While most voters might not know it, especially in his district, Cong. Charlie Rangel currently has two challengers vying for his congressional seat in the 15th District. One of them is a community activist, and the other a Harlem pastor.

Craig Schley is running as the Independent Party candidate and under his self-made VOTE (Voices of the Everyday People) for Change Party. Republican Party candidate Rev. Michael Faulkner is also running under his self-made Jobs Now Party. Both candidates say they have the skills to run the 15th Congressional District, which Rangel has held for the past 40 years.

Michael Faulkner

Best known as pastor of Harlem’s New Horizon Church, which sets up shop every Sunday in the Alhambra Ballroom, the father of three has been in the clergy for 25 years and claims he’s a servant to the community.

Some of Faulkner’s work includes serving on the advisory board for police and community relations under former Mayor Rudy Guliani and serving as chairman of the HIV/AIDS Advisory Task Force for the Board of Education under Carl McCall when he served as president of the agency.

“I know the community–having served the community–and feel that my running for office now is an extension of that service,” he said. “That’s what I bring to the table. I bring not just political experience, which I do have, but also a servant leader’s experience.”

While he’s running as the Republican candidate, he’s also running on the Jobs Now Party, which he created. The jobs Now Party does not advocate government intervention to help members of the Black community. Instead, it refers back to the old Booker T. Washington philosophy of pick yourself up by your bootstraps and free enterprise.

Faulkner said, “The base for this party is the poor, those that have not been served well by broken government promises. While government may mean well, government can’t love you. The institution of government is not in the position to serve the people.”

In his efforts to focus on jobs, Faulkner recently held a job fair in Harlem, where he claims more than 1,000 people came out and met with 23 employers, including the armed forces and the NYPD. While there was the presence of private sector employers at his fair was limited, Faulkner emphasized that Black’s dependence on the federal and other levels of government for employment opportunities has been a failure.

Faulkner cited the Jobenomics plan by economist Chuck Vollmer that aims to bring 20 million jobs to the nation by 2020. The plan says that the best way to create jobs is through entrepreneurship. Faulkner says his team has been in talks with Wall Street investors to get $100 million to bring jobs to Harlem.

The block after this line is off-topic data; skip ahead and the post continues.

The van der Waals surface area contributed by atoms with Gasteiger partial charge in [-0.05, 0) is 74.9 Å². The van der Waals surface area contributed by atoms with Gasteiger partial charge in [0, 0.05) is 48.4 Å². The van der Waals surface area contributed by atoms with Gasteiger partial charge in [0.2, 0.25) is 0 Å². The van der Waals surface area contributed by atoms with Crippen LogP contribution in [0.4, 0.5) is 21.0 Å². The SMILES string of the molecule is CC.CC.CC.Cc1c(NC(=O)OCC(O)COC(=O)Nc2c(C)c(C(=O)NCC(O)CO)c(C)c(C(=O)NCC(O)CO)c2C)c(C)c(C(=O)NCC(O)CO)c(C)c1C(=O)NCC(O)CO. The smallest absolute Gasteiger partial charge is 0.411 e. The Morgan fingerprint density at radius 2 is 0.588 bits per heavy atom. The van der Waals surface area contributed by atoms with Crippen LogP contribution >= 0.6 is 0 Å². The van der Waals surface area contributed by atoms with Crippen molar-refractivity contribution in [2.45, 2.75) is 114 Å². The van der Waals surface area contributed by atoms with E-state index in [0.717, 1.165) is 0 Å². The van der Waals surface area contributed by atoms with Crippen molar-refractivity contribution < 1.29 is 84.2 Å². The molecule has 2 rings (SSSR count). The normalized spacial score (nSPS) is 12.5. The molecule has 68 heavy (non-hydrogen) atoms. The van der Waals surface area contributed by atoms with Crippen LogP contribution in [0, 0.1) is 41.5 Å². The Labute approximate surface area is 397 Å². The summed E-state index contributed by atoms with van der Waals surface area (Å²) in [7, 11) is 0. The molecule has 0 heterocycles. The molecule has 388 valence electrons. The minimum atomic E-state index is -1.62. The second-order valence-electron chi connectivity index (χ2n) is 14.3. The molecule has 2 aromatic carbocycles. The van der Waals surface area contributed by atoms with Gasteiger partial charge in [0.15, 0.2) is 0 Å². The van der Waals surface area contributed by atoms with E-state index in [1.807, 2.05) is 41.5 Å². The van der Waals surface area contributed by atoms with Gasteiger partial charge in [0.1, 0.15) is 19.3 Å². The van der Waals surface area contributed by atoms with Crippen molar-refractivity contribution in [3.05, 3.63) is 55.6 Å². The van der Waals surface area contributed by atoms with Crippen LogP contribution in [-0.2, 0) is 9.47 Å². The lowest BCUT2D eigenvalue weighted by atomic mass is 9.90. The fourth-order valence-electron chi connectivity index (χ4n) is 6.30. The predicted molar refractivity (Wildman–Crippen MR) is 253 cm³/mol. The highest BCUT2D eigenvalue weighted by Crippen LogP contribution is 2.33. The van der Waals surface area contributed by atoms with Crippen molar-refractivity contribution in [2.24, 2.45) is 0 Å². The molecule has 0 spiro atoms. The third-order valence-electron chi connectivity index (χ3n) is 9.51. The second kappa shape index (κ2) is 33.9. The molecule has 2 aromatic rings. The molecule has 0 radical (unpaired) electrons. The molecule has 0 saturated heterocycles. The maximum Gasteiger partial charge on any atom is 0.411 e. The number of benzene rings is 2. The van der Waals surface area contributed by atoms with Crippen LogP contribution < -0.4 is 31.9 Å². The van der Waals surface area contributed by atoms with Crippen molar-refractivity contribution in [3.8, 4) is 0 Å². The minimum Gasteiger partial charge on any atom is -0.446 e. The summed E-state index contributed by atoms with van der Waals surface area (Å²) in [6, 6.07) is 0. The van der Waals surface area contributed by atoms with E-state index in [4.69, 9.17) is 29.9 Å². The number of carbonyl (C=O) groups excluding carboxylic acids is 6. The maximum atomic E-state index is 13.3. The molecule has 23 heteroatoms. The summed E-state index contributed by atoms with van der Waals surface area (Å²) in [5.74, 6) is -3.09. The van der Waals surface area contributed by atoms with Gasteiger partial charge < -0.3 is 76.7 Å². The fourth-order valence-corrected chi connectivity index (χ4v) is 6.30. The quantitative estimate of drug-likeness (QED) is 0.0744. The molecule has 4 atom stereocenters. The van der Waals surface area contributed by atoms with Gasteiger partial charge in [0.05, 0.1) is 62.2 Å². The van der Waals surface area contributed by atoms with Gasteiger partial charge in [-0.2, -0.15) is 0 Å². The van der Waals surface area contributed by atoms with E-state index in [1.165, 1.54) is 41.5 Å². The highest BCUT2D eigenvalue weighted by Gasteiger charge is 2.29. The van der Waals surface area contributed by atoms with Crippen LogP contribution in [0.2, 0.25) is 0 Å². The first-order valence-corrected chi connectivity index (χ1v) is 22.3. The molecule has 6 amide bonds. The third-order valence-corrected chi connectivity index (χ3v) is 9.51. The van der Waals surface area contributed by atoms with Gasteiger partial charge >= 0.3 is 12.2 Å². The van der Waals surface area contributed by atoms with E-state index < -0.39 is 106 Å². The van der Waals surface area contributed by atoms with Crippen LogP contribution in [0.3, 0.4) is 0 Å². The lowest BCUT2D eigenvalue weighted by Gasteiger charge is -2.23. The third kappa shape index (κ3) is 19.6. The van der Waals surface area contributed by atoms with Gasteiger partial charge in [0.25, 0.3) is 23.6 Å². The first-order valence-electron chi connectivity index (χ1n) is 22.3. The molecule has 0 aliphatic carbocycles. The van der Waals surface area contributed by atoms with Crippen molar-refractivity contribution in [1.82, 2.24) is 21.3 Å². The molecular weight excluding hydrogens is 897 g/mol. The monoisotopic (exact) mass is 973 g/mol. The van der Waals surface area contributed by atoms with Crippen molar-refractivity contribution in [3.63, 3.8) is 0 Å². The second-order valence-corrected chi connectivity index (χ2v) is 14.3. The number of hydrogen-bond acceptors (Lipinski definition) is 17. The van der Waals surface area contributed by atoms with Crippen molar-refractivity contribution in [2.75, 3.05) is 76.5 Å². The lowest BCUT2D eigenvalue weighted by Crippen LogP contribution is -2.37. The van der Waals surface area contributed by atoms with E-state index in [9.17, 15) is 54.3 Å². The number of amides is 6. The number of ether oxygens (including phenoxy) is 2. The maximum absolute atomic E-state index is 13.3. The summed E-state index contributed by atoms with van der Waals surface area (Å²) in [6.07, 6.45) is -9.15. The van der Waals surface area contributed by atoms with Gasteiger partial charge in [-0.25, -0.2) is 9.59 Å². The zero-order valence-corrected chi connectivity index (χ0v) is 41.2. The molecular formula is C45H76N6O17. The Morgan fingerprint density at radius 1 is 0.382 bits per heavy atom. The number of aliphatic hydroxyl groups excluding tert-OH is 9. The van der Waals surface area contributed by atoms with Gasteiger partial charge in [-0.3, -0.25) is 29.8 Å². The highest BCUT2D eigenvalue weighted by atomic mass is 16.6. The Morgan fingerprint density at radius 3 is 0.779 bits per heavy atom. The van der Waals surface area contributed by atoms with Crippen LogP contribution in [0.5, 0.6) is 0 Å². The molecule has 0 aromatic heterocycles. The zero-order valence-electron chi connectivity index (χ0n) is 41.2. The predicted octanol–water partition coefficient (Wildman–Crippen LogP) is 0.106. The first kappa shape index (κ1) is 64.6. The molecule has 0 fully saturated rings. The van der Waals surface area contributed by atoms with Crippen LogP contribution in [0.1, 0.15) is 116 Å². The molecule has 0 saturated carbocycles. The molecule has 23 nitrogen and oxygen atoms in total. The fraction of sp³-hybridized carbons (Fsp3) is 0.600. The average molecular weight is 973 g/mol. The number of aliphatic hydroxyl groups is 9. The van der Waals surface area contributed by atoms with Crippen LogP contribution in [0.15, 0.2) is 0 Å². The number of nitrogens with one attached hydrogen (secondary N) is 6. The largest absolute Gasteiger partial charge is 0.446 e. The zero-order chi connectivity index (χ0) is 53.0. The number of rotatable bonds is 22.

“My focus is on private enterprise, not necessarily government spending,” he said. “The real resources are the people. We want to invest in them for them to be the best that they can be.”

Even if he’s not elected, Faulkner says he will press forward with his plan.

When it comes to the gubernatorial race, Faulkner said he’s been too busy with his campaign to announce his support for one candidate. He’s not supporting Andrew Cuomo, but favors Charles Barron and Carl Paladino.

Craig Schley

The other candidate in the 15th Congressional District is Craig Schley, who is running as the Independent Party candidate and under his own VOTE People for Change Party. Formerly a firefighter in the Atlanta area, he currently serves as block association president and founder of political organization, VOTE People for Change.

Schley also has experience in working for the State Supreme Court and the Commission on Human Rights, as well as for criminal defense attorneys. He’s recently been trying to defend his block from a rezoning proposal by the Abyssinian Development Corporation to bring housing he feels isn’t affordable.

Changing parties, this time Schley claims that after the 2008 election, several district leaders from the Republican, Democratic and Independence Party asked him to run for Congress on their lines.

“I realized that the field of candidates in the Democratic Party was going to be full,” he said. “It was a political and tactical decision not to run on that line. I wanted to make a distinction between the status quo and that this would be a clean start from politics as usual.”

On the issues, Schley said that he wants to create jobs by bringing multimedia arts and the entertainment industry uptown. He said that several people who work in the entertainment industry live in Harlem.

“What Hollywood is to L.A., the arts and entertainment industry could be here,” Schley said. “What they’ve done in the past is they never sought to put it as an industry. They’ve only used arts as a mixed-use attraction for realtors. It brings tourism, provides work, retail, distribution, marketing, storage and all types of things.”

He opposes the 125th Street rezoning proposal and wants more affordable housing and more funding for public schools in the district. On the national level, he wants to revisit the public option for health care, give hazardous-duty pay to first responders and wants federal review of questionable police practices.

In the gubernatorial race, Schley said that he’s putting his support behind Charles Barron.